From the Golf Journal Archives - World is Winner In Team Event

Sep 21, 2012

By Joseph C. Dey, Jr., USGA Executive Director and Secretary, World Amateur Golf Council

(Note: This article originally appeared in the November 1958 issue of Golf Journal.)

The young man from Australia leaned across the dinner table and won the ear of the elderly gentleman from Japan: “Don’t spill any soup on my tie!” he admonished. For the Australians and the Japanese had agreed to exchange team neckties.

This small incident was not on the bills of the great dinner in the wonderful old Town Hall of St. Andrews, but it epitomized the spirit of the occasion. The Australian player, Douglas Bachli, and the Japanese official, Shun Nomura, were, without knowing it, expressing what everybody felt on this eve of the first World Amateur Golf Team Championship.

This was the temper that also pervaded the days which followed – sunny but wildly wind-blown days in which 115 players from 29 countries came to realize their essential unity, not just as golfers but as fellow-humans and, finally, as friends. If a contrast be needed to point it up, imagine what might have happened if Doug Bachli had met Shun Nomura about 15 years ago.

The impulses for good which went out from old St. Andrews in the second week of October, 1958, exceeded the fondest hopes of those who first dreamed the dream of a World Championship.

As for numbers, the dreamers had first dared to envision about 15 countries participating; but 29 were represented at St. Andrews, and a 30th entered before having to scratch.

As for competition, it could hardly have been keener, with Australia finally winning the Eisenhower Trophy by two strokes after a playoff with the United States.

The timetable was quick even for this age of speed; it went like this:

January 23, 1958 – A World Championship plan was first presented to the USGA Executive Committee and was immediately approved in principle. It was conceived in part as a means of enabling the USGA to deal constructively with recurring requests for matches from individual countries, the latest of which had come from Japan in December, 1957, through the good offices of Juan T. Trippe, of New York.

March 6-8 – USGA representatives (John D. Ames, president, and the writer) met at St. Andrews, Scotland, with representatives of the Royal and Ancient Golf Club, invited them to join hands with the USGA, and proposed St. Andrews – Mecca to knowing golfers – as the location of the first championship. The R&A cooperated to the full.

May 2-3 – Representatives of national amateur golf associations in 35 countries met in Washington; airplane transportation was provided by American friends of golf. They created the World Amateur Golf Council with 32 Member Organizations and planned the first championship. President Eisenhower received the delegates at the White House.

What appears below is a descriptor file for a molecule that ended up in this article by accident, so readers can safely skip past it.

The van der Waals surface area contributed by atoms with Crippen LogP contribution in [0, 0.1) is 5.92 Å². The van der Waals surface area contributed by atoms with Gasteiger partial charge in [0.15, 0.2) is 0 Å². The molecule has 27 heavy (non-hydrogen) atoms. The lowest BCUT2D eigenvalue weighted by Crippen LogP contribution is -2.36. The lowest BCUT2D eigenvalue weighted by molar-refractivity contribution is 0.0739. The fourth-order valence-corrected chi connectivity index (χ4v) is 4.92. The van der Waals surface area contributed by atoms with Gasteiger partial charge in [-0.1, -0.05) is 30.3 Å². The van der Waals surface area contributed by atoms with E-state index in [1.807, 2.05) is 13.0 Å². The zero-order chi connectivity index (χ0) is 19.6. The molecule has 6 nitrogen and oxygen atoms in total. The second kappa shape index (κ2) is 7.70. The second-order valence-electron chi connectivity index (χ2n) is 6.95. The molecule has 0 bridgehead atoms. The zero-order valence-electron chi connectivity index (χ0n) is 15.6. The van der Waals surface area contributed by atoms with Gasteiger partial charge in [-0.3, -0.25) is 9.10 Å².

October 8-11 and 13 – First championship held at St. Andrews.

The championship was richly blessed with a number of other strokes of good fortune. President Eisenhower endorsed the plan and allowed the championship trophy to be named in his honor. Bob Jones accepted the non-playing captaincy of the United States team; his presence at St. Andrews was magnetic.

Even with all these favorable factors, there was needed the positive interest of countries where golf is not nearly as popular as in most English-speaking lands. This, too, was evoked. Countries with only a handful or two of golf courses took just as keen interest as the major golf nations.

Seymour Marvin, non-playing captain of Brazil’s team, expressed a wonderful point of view when he said: “We came not with the expectation of winning but rather to contribute what we could to the occasion merely by being present.” Magnus Gudmundsson, captain of Iceland’s team, said: “We don’t have an earthly chance of winning, but we have come to show that we exist.”

And so the hopeful inscription on the Eisenhower Trophy has come to life:


It is regrettable that Communist lands were not represented. Every country in the world had been officially invited, but golf simply does not exist within the Communist orbit except in very isolated cases.

The Old Course in Tricky Mood
The R&A and the Town Council of St. Andrews provided warm hospitality and a perfect setting. Flanking the first and the 18th fairways of the Old Course were 29 tall white flagpoles, specially erected, where flew the ensigns of the participating countries. Just before 8 a.m. on the first day – Wednesday, October 8 – a bagpiper in kilts heralded the raising of the 29 flags, parading up and down the road which crosses the two holes.

And then they were off, into the teeth of a breathtaking westerly wind which averaged between 35 and 40 miles an hour the first day and moderated only slightly thereafter.

The Old Course has a bottomless bag of tricks, with many hidden bunkers of varying sizes but invariably deep, and the wind is its greatest ally. The course is two holes wide; it winds straight out for seven holes, has a loop of four, and comes straight home for the last seven. Double greens of considerable acreage serve 14 holes. Most trouble is on the right, where there are tall, prickly, unplayable gorse (whins) and occasional out of bounds.

The greens were glazed by the wind. On the par-3 11th of 173 yards, where the green faces sheerly toward the tee and the wind was against and across, it was not unusual to see a golfer land his tee shot on the green, then run to it before the wind had a chance to blow it off.